Background: Medication-resistant, persistent auditory hallucinations are pervasive in persons with schizophrenia. Behavior strategies are often very effective as adjunctive therapy to decrease the negative characteristics of this symptom. Objectives: The purpose of this multi-site intervention study was to examine the short-term effects of a 10-week course to teach behavior management of persistent auditory hallucinations on seven characteristics of auditory hallucinations (i.e., frequency, loudness, self-control, clarity, tone, distractibility, and distress), anxiety, and depression. Study Design: A quasi-experimental repeated measured design was used. The sample included 62 outpatients with schizophrenia who reported daily persistent auditory hallucinations. Measures included the Characteristics of Auditory Hallucinations Questionnaire, the tension-anxiety subscale of the Profile of Mood States, and the Beck Depression Inventory II. Results: Preintervention scores for the frequency (p <.001), self-control (p <.03), clarity (p <.01), tone (p <.03), distractibility (p <.006), and distress (p <.001) improved compared with preintervention scores. Postintervention scores on anxiety and depression were also significantly lower than preintervention scores (p <.02, p <.001, respectively). Conclusions: Teaching behavior management of persistent auditory hallucinations in a standardized 10-week course is clinically effective and can be incorporated into many existing outpatient programs.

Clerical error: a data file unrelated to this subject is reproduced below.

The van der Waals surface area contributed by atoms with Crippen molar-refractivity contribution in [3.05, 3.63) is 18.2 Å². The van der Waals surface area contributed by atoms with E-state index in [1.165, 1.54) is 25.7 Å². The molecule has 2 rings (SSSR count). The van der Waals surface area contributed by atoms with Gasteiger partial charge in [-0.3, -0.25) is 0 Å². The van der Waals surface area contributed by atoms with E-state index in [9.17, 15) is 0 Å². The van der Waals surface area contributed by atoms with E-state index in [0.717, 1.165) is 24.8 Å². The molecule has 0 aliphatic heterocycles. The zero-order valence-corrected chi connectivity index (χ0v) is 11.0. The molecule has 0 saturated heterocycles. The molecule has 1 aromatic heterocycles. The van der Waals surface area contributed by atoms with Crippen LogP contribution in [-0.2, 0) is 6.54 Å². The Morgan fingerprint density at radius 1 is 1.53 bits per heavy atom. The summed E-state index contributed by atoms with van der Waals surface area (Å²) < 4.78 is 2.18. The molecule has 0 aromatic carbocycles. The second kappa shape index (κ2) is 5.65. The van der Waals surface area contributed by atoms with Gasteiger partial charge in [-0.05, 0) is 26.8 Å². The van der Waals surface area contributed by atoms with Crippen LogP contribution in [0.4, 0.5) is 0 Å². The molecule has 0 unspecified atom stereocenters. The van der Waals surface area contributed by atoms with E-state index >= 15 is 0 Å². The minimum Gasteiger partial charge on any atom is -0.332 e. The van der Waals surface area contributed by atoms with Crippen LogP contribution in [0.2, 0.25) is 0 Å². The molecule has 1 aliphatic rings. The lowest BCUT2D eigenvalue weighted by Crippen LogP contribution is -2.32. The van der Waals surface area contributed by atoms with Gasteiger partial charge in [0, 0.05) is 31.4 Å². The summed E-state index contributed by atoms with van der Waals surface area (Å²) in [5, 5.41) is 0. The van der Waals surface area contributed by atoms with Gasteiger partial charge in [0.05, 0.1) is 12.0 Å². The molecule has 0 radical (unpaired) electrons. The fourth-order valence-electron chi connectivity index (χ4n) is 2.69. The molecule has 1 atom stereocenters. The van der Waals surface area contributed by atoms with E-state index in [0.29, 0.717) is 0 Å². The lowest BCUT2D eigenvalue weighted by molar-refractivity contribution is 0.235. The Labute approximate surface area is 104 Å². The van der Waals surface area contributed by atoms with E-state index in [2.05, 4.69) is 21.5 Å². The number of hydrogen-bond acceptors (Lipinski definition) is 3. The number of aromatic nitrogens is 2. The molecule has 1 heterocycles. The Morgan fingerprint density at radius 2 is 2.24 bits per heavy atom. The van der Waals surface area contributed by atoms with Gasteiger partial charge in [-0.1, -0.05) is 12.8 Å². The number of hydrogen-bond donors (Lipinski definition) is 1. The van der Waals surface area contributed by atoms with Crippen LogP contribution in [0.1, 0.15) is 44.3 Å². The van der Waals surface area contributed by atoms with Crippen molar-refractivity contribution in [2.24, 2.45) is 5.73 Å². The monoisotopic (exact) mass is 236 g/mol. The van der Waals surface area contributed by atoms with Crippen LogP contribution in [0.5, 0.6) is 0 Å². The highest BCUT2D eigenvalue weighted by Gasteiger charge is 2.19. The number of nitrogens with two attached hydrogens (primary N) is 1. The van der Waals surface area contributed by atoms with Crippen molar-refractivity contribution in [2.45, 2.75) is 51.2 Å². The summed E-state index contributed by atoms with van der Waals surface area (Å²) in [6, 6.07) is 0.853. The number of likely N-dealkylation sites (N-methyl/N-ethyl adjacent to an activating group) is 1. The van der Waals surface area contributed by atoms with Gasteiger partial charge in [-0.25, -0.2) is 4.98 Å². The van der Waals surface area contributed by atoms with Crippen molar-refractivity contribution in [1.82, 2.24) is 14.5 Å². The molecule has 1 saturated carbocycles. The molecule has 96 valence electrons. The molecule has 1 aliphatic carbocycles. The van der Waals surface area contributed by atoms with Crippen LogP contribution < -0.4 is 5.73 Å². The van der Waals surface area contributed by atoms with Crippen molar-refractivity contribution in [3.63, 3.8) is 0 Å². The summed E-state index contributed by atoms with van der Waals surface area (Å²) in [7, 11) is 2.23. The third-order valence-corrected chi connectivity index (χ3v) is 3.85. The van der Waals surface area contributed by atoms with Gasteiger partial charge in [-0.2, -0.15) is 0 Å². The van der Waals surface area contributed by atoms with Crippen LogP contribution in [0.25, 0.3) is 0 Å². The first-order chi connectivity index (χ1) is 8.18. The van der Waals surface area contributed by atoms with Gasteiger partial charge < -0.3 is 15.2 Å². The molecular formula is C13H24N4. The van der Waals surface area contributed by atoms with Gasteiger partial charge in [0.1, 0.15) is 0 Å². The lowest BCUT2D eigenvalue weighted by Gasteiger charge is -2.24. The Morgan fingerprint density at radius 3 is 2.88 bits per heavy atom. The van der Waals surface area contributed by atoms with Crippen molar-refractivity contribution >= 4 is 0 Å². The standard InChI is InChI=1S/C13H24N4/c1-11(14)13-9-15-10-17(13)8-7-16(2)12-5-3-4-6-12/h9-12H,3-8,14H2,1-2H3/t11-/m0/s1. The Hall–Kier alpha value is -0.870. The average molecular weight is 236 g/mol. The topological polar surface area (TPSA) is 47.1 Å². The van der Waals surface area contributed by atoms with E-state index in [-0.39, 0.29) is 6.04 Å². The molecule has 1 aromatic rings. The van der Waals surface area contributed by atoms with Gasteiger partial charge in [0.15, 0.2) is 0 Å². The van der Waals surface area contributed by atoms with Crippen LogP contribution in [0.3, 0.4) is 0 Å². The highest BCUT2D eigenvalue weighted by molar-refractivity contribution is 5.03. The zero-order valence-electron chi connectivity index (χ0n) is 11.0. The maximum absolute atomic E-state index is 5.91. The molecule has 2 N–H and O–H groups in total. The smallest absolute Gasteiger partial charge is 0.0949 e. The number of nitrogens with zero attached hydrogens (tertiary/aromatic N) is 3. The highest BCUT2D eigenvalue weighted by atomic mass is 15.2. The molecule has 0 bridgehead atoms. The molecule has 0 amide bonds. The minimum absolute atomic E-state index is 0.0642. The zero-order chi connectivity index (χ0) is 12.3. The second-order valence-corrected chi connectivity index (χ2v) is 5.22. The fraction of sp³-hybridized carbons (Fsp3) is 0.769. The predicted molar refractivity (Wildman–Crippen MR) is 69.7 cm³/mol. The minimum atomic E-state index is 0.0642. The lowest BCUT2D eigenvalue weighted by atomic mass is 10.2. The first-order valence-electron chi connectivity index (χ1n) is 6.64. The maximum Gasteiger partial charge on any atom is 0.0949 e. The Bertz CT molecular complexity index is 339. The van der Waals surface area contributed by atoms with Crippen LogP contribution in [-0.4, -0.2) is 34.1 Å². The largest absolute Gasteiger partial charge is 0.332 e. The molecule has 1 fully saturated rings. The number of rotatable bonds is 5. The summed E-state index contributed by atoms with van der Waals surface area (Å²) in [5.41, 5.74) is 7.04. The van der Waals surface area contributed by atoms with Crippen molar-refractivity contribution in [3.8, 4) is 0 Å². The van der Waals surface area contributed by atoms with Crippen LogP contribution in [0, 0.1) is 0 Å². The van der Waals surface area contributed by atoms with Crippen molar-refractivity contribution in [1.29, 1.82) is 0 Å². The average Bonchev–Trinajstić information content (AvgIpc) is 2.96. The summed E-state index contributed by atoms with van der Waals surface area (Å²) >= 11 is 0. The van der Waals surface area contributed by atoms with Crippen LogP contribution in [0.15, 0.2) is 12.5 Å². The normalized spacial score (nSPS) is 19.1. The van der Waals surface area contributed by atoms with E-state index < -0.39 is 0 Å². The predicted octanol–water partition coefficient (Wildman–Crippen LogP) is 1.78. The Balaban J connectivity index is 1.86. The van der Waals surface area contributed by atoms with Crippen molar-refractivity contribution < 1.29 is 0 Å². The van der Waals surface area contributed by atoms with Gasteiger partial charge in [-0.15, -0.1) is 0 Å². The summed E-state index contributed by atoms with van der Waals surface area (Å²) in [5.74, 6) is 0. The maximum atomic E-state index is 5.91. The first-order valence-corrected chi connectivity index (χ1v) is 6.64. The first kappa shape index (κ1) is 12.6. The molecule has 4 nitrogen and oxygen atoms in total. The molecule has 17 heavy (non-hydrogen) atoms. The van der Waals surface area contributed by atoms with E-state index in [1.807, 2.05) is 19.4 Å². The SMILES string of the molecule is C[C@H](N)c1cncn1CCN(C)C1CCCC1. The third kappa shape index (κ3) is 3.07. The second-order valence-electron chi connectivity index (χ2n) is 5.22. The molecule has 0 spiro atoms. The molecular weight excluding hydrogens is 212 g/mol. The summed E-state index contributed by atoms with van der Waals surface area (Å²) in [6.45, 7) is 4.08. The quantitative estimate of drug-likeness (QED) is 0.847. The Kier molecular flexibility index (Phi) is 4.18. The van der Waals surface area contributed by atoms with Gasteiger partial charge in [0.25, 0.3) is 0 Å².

|Original language||English (US)|
|Number of pages||8|
|Journal||Journal of the American Psychiatric Nurses Association|
|State||Published - Jun 2002|